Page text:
Isolation forest is an algorithm to detect outliers. It partitions the data using a set of trees and provides an anomaly score looking at how isolated the point is in the structure found. The anomaly score is then used to tell apart outliers from normal observations. In this post we will see an example of how IsolationForest behaves in simple case. First, we will generate one-dimensional data from bimodal distribution, then we will compare the anomaly score with the distribution of the data and highlighting the regions considered where the outliers fall.

To start, let's generate the data and plot the histogram:

```
import numpy as np
import matplotlib.pyplot as plt
x = np.concatenate((np.random.normal(loc=-2, scale=.5,size=500),
np.random.normal(loc=2, scale=.5, size=500)))
plt.hist(x, normed=True)
plt.xlim([-5, 5])
plt.show()
```

Here, we note that there are three regions where the data has low probability to appear: one on the right side of the distribution, another one on the left, and another around zero. Let's see if using IsolationForest we are able to identify these three regions:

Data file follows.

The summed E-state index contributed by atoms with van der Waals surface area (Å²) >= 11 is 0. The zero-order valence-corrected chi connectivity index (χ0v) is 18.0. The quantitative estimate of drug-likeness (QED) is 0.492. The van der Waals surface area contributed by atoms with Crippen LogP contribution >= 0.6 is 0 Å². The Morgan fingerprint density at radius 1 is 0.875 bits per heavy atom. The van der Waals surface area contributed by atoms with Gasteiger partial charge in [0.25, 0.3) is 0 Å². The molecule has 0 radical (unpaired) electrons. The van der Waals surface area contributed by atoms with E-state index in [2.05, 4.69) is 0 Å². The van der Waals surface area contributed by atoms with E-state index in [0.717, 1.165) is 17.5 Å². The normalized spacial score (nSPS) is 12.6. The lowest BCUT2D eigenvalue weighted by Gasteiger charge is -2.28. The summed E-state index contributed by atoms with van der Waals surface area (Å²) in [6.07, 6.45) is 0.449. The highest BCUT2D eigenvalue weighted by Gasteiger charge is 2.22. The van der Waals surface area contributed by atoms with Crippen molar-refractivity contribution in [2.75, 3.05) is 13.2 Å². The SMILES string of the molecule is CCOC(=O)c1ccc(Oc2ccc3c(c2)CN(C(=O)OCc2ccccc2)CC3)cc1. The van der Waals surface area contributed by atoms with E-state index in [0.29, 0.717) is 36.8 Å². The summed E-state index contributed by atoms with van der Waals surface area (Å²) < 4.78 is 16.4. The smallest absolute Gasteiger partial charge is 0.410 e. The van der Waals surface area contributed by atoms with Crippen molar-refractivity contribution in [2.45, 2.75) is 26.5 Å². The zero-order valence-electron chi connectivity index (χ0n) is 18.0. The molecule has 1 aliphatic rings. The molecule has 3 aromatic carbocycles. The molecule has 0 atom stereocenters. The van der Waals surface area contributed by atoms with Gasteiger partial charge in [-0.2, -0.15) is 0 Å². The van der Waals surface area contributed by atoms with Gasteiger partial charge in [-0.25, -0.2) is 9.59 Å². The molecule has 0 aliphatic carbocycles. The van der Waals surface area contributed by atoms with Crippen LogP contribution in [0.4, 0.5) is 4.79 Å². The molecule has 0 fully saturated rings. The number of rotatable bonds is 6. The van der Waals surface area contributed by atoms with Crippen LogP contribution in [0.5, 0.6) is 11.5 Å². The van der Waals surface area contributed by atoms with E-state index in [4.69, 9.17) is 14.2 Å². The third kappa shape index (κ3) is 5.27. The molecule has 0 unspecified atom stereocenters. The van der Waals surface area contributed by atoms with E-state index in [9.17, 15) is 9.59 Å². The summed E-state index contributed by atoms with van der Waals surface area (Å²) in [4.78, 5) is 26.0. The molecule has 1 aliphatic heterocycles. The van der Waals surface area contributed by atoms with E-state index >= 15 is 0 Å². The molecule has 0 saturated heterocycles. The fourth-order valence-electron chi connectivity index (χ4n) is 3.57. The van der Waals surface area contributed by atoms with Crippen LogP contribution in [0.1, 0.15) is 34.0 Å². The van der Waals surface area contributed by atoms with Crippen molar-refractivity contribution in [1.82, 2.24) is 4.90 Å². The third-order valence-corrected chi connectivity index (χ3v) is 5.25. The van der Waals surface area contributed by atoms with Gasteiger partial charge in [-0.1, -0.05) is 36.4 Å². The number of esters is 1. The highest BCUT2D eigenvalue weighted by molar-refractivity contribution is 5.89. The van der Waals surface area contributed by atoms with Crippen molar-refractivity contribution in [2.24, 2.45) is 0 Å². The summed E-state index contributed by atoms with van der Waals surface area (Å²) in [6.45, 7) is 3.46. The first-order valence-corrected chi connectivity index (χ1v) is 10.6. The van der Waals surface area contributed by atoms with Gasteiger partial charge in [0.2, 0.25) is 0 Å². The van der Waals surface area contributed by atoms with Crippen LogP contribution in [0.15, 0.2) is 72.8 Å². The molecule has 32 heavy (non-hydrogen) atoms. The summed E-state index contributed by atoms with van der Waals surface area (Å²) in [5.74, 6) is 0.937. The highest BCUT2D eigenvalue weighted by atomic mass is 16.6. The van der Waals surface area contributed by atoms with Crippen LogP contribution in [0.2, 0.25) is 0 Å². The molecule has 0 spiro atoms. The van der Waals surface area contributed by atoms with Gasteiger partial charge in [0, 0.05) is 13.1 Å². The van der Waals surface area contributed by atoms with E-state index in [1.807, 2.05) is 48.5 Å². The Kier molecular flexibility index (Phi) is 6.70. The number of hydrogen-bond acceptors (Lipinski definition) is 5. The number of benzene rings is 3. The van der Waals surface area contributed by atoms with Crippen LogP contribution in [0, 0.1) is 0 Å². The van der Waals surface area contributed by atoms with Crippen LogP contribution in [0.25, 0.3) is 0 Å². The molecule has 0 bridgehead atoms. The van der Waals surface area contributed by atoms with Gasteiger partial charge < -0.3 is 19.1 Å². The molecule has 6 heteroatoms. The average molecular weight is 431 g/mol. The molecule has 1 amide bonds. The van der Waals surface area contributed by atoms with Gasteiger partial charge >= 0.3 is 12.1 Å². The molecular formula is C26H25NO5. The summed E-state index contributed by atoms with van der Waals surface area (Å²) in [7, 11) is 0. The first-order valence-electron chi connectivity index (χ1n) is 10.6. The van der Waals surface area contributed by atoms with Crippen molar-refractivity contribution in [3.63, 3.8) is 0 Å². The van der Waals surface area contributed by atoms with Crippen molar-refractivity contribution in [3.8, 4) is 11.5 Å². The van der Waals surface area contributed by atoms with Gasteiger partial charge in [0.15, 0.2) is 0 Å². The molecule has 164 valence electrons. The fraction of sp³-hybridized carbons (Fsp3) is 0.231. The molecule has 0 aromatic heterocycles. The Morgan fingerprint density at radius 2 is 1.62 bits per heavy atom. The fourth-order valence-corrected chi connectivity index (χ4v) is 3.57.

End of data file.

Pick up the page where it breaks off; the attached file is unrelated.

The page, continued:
```
from sklearn.ensemble import IsolationForest
isolation_forest = IsolationForest(n_estimators=100)
isolation_forest.fit(x.reshape(-1, 1))
xx = np.linspace(-6, 6, 100).reshape(-1,1)
anomaly_score = isolation_forest.decision_function(xx)
outlier = isolation_forest.predict(xx)
plt.plot(xx, anomaly_score, label='anomaly score')
plt.fill_between(xx.T[0], np.min(anomaly_score), np.max(anomaly_score),
where=outlier==-1, color='r',
alpha=.4, label='outlier region')
plt.legend()
plt.ylabel('anomaly score')
plt.xlabel('x')
plt.xlim([-5, 5])
plt.show()
```

In the snippet above, we have trained our IsolationForest using the data generated, computed the anomaly score for each observation, and classified each observation as an outlier or non-outlier. The chart shows the anomaly scores and the regions where the outliers are. As expected, the anomaly score reflects the shape of the underlying distribution and the outlier regions correspond to low probability areas.

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